I had intended to write about combat this week but it turns out that all my writing time is being taken up by the game itself, so I’ll keep this really brief!
Basically, my story flopped on me. I’d borrowed the elaborate back-story from the previous MMO incarnation, code-named Frontier, because the target audience is much the same: it’s aimed at systems explorers; people who like complexity in their world; people who want to be invested and involved in the world.
But the Frontier storyline is an onion-skin design: you start out with a very typical fantasy world, and then you discover things aren’t quite as they seem. And as you dig deeper and deeper, your view of the world — and who is “good” and who is “bad” — changes repeatedly in interesting ways.
I’m proud of the Frontier world-building I’ve done, but I can’t use it here. The problem is it’s too hard to get invested in a world where nothing is as it seems. Imagine, just as an example, that it turns out the moon is really a space vessel for an alien race. That takes a lot of the magic out of being a werewolf, with their strong ties to the moon. Or suppose it turns out that the land was created artificially just a few hundred years ago… that takes the excitement out of the Geology profession, doesn’t it?
There’s a constant struggle in a traditional MMO: you want players to invest in your world quickly and easily so that they can have fun and get into it. But at the same time, you want surprises around every corner. In my game, because it’s exploration-based, the surprises need to come from the world and its environment, not from e.g. a warring tribe that betrays the players or a dragon that shows up and destroys cities. Most of the story needs to be revealed through discoveries players make at their own pace, not via a “story event.”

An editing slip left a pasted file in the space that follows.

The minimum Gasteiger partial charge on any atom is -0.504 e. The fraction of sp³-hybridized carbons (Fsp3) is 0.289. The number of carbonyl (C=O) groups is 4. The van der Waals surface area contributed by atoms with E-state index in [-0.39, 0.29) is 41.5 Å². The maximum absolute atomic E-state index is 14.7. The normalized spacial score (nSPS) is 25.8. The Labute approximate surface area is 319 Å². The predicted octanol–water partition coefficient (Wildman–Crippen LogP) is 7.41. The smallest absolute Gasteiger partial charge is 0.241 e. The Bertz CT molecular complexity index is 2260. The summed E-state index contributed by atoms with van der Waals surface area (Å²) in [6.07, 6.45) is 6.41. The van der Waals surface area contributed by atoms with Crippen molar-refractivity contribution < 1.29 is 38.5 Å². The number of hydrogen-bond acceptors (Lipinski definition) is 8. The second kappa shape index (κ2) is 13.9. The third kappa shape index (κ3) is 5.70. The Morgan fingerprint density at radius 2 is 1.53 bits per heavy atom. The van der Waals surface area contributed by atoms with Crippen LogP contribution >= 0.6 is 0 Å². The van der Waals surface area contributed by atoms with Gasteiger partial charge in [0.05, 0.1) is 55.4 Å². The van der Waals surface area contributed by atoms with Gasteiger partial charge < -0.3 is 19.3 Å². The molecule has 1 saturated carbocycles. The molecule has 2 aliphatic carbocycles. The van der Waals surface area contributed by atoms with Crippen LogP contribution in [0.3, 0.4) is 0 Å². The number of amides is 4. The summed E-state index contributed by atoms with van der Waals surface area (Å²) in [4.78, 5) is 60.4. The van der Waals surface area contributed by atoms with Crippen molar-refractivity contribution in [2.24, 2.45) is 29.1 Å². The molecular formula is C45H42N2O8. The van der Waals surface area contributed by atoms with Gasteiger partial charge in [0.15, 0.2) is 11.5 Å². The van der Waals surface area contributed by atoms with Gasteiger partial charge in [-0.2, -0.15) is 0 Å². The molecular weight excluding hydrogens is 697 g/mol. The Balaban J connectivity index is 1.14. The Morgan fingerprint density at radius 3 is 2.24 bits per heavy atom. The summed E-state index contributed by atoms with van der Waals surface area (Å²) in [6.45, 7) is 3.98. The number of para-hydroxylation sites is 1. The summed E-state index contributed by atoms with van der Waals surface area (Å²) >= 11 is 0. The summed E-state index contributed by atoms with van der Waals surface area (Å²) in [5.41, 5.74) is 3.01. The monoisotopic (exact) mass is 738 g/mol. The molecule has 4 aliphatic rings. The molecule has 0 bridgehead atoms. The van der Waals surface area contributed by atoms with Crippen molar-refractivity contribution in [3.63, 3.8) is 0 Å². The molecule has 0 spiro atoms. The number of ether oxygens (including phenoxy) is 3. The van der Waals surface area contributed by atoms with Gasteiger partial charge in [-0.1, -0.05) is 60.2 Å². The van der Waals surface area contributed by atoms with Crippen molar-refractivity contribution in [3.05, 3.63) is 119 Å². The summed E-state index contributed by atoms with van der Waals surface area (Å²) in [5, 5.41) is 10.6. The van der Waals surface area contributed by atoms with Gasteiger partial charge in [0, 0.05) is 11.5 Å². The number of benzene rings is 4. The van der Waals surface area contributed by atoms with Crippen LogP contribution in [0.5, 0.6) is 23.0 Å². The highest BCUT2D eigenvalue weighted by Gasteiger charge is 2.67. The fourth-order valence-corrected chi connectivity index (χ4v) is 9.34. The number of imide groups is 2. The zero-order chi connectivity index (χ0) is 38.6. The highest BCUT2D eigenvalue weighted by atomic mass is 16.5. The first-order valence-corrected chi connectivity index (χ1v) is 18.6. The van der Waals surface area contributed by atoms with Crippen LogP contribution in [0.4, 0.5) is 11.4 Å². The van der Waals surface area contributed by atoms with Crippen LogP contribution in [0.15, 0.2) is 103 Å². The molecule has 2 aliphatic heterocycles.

To achieve this, Frontier used the “not really” story technique: “The mountain is the home of the dwarves. NOT REALLY! It’s a weapon of mass destruction aimed at the moon!” (None of these are real examples, BTW, they’re too silly even for me.)
Instead of “not really”, I’m now relying heavily on the “and also” technique: “The mountain is the home of the dwarves. AND ALSO it’s the ancient prison of a demon!” This gives me the surprises I need but lets the world stay “real.” The surprises aren’t as impressive, but hopefully they’re still interesting enough.
I’ve done some fiction writing before, and I enjoy it, but I do admit that my strength is in systems design, not story design. So if you have suggestions on how to create an MMO story, or what you like to see in an MMO story, I’m all ears! (Just post quick, ‘cuz I’m knee-deep in story elements as I write this…)